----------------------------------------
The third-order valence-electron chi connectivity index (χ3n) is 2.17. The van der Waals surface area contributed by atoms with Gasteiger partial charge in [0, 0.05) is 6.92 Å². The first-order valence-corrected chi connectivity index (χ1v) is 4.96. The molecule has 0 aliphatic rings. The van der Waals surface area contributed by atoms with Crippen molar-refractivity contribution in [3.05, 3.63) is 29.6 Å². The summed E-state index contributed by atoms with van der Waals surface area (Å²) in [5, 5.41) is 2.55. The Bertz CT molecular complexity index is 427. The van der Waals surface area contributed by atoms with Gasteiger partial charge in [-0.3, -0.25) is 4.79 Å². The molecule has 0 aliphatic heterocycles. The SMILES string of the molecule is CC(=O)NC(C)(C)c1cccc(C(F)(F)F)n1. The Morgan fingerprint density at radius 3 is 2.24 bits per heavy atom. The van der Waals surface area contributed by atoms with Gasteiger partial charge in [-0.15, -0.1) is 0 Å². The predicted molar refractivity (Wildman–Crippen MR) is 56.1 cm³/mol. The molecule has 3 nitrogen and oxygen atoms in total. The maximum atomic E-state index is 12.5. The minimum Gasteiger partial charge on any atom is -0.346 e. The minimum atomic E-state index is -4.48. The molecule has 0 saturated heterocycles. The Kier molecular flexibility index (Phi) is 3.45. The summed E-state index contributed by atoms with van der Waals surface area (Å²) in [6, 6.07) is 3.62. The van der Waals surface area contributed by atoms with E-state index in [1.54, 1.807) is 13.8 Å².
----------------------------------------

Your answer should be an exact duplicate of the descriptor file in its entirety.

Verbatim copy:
The third-order valence-electron chi connectivity index (χ3n) is 2.17. The van der Waals surface area contributed by atoms with Gasteiger partial charge in [0, 0.05) is 6.92 Å². The first-order valence-corrected chi connectivity index (χ1v) is 4.96. The molecule has 0 aliphatic rings. The van der Waals surface area contributed by atoms with Crippen molar-refractivity contribution in [3.05, 3.63) is 29.6 Å². The summed E-state index contributed by atoms with van der Waals surface area (Å²) in [5, 5.41) is 2.55. The Bertz CT molecular complexity index is 427. The van der Waals surface area contributed by atoms with Gasteiger partial charge in [-0.3, -0.25) is 4.79 Å². The molecule has 0 aliphatic heterocycles. The SMILES string of the molecule is CC(=O)NC(C)(C)c1cccc(C(F)(F)F)n1. The Morgan fingerprint density at radius 3 is 2.24 bits per heavy atom. The van der Waals surface area contributed by atoms with Gasteiger partial charge in [-0.15, -0.1) is 0 Å². The predicted molar refractivity (Wildman–Crippen MR) is 56.1 cm³/mol. The molecule has 3 nitrogen and oxygen atoms in total. The maximum atomic E-state index is 12.5. The minimum Gasteiger partial charge on any atom is -0.346 e. The minimum atomic E-state index is -4.48. The molecule has 0 saturated heterocycles. The Kier molecular flexibility index (Phi) is 3.45. The summed E-state index contributed by atoms with van der Waals surface area (Å²) in [6, 6.07) is 3.62. The van der Waals surface area contributed by atoms with E-state index in [1.54, 1.807) is 13.8 Å².